Bloom­ing good way to re­lax

Central and North Burnett Times - - YOUR BACKYARD - Emily Smith emily.smith@cnbtimes.com.au

IT’S the sat­is­fac­tion of be­ing able to make some­thing beau­ti­ful that led to Barry Wait’s two favourite hob­bies.

He is an avid gar­dener, and it was in his Monto yard that a more re­cent pas­sion of flower ar­rang­ing blos­somed too.

“I work at Ridge­haven (Aged Care) and some­times I re­ally need some­thing to take the stress out,” he said.

“It’s just some­thing I can sit down and fid­dle with. I try to get all the flow­ers for ar­rang­ing from my gar­den, that keeps the cost down.”

After cre­at­ing an oa­sis of leaves in the bowl for flower ar­range­ments, he then uses flow­ers to cre­ate the cen­tre­piece in a fan shape or spike.

“Small sta­tus flow­ers are good for filling gaps, and if you use green and gold leaves that adds a bit more colour,” Mr Wait said.

“Ar­rang­ing ferns and glad­i­oli leaves to make shapes and twists looks re­ally good as well.

“And small sta­tus flow­ers, es­pe­cially the white and pink fairy sta­tus, are good for filling gaps.”

But the prime in­gre­di­ent in his cre­ations are the 30 or so roses from the front yard, which have a strong enough stem and flower to keep well in an ar­range­ment.

“Rasp­berry tiger (roses) hold their cen­tre very well,” he said.

“Some­times you have to get the flow­ers just be­fore they are open­ing up, so they are per­fect by the time a com­pe­ti­tion comes around.”

To place first, sec­ond and third in flower ar­rang­ing at CWA state level com­pe­ti­tions, Mr Wait had to en­sure the mas­ter­pieces were hardy enough to sur­vive the trip down to Bris­bane.

“I was pretty stoked (with the wins). I had to make them two days be­fore the ac­tual com­pe­ti­tion and they would get down there and still win,” he said, with a laugh.

One of the se­crets to his win­ning gar­den is the cou­ple of bush houses built to pro­tect del­i­cate plants from the el­e­ments.

“One of them is made from a stock crate on my ute when I was a dairy farmer, I just slung some mesh over it,” he said.

“Some plants, like be­go­nias, you couldn’t put in the full sun, so they are very use­ful.”

Be­go­nias are one of Mr Wait’s favourite plants for their great va­ri­eties and beauty.

“You can re­ally make a col­lec­tion. Some are hairy, oth­ers are just like vel­vet,” he said.

“And you can get cut­tings just from the leaf.

“I read up on them a bit once and it said to put them in African vi­o­let pot­ting mix and that was re­ally suc­cess­ful.”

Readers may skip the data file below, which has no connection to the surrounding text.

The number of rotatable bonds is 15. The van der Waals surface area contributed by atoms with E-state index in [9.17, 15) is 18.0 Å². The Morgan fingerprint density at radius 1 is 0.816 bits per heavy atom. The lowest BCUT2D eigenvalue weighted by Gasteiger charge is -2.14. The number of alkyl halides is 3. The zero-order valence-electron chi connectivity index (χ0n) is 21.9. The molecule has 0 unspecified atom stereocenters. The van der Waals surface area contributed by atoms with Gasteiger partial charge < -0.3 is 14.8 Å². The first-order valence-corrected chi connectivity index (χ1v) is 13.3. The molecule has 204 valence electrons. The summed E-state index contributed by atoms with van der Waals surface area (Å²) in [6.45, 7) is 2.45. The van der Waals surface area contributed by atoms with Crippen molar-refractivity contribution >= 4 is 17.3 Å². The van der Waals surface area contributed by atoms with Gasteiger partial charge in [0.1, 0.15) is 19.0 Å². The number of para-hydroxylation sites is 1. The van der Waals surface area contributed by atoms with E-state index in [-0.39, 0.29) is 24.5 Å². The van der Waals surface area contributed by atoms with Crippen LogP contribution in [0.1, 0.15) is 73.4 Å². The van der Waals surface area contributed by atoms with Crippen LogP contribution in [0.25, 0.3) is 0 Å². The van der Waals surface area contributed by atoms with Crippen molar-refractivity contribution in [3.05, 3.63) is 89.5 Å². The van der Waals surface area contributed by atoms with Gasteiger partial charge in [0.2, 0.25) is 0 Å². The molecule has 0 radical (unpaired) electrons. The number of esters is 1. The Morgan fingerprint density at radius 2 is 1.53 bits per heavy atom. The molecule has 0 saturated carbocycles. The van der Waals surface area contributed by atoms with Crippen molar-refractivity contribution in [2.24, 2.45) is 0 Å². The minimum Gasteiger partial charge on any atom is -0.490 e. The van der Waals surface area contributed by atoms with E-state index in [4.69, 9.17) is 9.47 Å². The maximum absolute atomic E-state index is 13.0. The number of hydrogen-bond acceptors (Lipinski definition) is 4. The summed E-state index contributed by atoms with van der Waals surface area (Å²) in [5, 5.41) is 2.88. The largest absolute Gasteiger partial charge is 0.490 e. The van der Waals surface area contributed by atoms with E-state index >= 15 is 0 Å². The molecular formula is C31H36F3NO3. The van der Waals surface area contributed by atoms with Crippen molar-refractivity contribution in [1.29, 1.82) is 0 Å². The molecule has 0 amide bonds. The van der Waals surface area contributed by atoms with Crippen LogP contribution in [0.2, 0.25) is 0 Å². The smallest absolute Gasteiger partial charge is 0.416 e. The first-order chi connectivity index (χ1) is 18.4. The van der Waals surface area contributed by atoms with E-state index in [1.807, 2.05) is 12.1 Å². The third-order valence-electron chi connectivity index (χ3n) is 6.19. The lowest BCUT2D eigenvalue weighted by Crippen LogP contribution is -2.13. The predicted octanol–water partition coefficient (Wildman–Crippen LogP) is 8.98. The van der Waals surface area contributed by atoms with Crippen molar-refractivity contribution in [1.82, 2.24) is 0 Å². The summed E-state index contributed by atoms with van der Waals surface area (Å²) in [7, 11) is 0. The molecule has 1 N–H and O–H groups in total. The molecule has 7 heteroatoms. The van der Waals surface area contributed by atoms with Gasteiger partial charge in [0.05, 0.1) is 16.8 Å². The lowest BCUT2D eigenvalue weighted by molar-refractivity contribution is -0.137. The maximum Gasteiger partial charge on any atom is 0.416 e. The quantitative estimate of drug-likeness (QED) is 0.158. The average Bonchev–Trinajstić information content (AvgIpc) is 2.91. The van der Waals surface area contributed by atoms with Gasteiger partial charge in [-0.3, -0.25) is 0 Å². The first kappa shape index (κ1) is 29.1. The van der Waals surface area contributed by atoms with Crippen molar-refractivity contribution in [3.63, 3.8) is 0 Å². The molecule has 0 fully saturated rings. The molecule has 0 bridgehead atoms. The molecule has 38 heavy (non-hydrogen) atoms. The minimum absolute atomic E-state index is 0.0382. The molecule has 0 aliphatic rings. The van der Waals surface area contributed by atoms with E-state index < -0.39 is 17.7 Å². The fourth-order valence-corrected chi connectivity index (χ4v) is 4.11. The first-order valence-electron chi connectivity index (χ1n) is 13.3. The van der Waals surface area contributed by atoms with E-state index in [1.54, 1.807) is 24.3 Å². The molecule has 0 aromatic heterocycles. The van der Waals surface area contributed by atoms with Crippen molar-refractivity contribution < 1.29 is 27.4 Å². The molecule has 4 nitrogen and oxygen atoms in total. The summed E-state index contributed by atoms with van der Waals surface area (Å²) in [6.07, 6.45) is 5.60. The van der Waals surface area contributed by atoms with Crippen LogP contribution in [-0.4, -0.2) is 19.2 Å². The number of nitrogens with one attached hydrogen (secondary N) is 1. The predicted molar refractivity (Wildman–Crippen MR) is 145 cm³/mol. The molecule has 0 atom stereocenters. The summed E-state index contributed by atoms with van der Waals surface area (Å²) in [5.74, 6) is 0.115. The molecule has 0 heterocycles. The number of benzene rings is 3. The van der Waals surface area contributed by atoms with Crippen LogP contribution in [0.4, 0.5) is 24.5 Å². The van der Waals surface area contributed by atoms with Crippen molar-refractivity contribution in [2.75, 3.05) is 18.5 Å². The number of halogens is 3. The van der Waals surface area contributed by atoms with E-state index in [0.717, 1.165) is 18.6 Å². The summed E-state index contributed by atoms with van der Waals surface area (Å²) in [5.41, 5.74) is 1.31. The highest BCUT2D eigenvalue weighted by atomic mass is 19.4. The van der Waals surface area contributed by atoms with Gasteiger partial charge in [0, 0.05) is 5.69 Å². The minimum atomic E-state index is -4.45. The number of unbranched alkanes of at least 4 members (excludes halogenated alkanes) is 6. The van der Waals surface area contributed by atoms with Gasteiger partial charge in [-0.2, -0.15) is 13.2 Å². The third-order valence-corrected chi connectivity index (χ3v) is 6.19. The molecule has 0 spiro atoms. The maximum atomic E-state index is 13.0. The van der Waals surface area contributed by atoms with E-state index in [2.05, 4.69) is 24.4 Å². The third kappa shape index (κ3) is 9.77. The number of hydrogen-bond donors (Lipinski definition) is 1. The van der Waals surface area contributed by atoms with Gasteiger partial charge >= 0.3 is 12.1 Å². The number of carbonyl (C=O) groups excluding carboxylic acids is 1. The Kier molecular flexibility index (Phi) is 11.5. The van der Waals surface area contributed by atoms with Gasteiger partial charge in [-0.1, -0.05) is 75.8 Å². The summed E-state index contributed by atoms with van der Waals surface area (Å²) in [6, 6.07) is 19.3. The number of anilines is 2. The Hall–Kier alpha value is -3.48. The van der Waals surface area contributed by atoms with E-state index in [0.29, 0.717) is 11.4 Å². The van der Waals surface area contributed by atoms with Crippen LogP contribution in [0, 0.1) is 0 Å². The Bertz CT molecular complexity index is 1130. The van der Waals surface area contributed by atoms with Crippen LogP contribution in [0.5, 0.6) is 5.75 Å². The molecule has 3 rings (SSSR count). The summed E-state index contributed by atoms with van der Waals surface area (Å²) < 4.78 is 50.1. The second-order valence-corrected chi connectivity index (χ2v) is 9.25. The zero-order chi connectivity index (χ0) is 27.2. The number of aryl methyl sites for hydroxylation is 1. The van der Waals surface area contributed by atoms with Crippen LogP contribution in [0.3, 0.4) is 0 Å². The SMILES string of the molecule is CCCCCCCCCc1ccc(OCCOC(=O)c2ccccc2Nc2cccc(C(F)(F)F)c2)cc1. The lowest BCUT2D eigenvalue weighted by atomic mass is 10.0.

He also likes to use cre­ative flair in the yard, mak­ing a sand gar­den, a statue gar­den and even “bar­be­cued straw­ber­ries” – straw­ber­ries grow­ing inside an old bar­be­cue.

“I usu­ally have an idea of what I want in my mind, and that just ex­pands as I go along,” he said.

Ferns are the theme on the Waits’ back porch, while 17 aza­leas wel­come vis­i­tors from the road.

“I love all the dif­fer­ent colours and the per­fume of aza­leas,” Mr Wait said.

“And ev­ery­one I ever get a plant from, I think of that plant as that per­son in my gar­den.

“I have a huge pot­ted fern that was my mum’s. So I al­ways think ‘that’s mum, hang­ing on the porch!’”

Although Mr Wait loves the chal­lenge of gar­den­ing, he works by a golden rule.

“If some­thing dies on me, I will try it again. And then again. But after three strikes, that’s it, I have to give up,” he said.

Judg­ing from Mr Wait’s ex­pe­ri­ences, gar­den­ing could also hold the se­cret to stay­ing young.

“I still think of my­self as young, I don’t feel any­where near the age that I am,” he said.

“You do the thing you love and that keeps you young. I still spend a lot of time in the gar­den, at least an hour a day.”

And there is one more perk to be­ing such a de­voted gar­dener.

“More gar­den means less mow­ing. I don’t like mow­ing, but we have to do it ev­ery five or six days at the mo­ment. That’s why per­haps I should make some more gar­dens,” he joked.

PRETTY PETAL: Barry Wait's en­to­mophilous flower was once a sou­venir for some pass­ing tourists, who liked the flower so much Mr Wait gave them a cut­ting to take home.

This rose is named after race­horse Makybe Diva for its tow­er­ing height.

Aza­leas bud up in the face of rain and re­open when the sun comes out.

PHO­TOS: EMILY SMITH

Be­go­nias, cacti, ferns and suc­cu­lents are pro­tected from the sun in Barry Wait's bush house.

A king par­rot steals toma­toes from Barry Wait's Monto gar­den.

Barry Wait finds peace in his gar­den.

It is the tumeric bulb that is good for eat­ing.

Gold­fire ix­ora bright­ens up a cor­ner of Bar­ryWait's gar­den.

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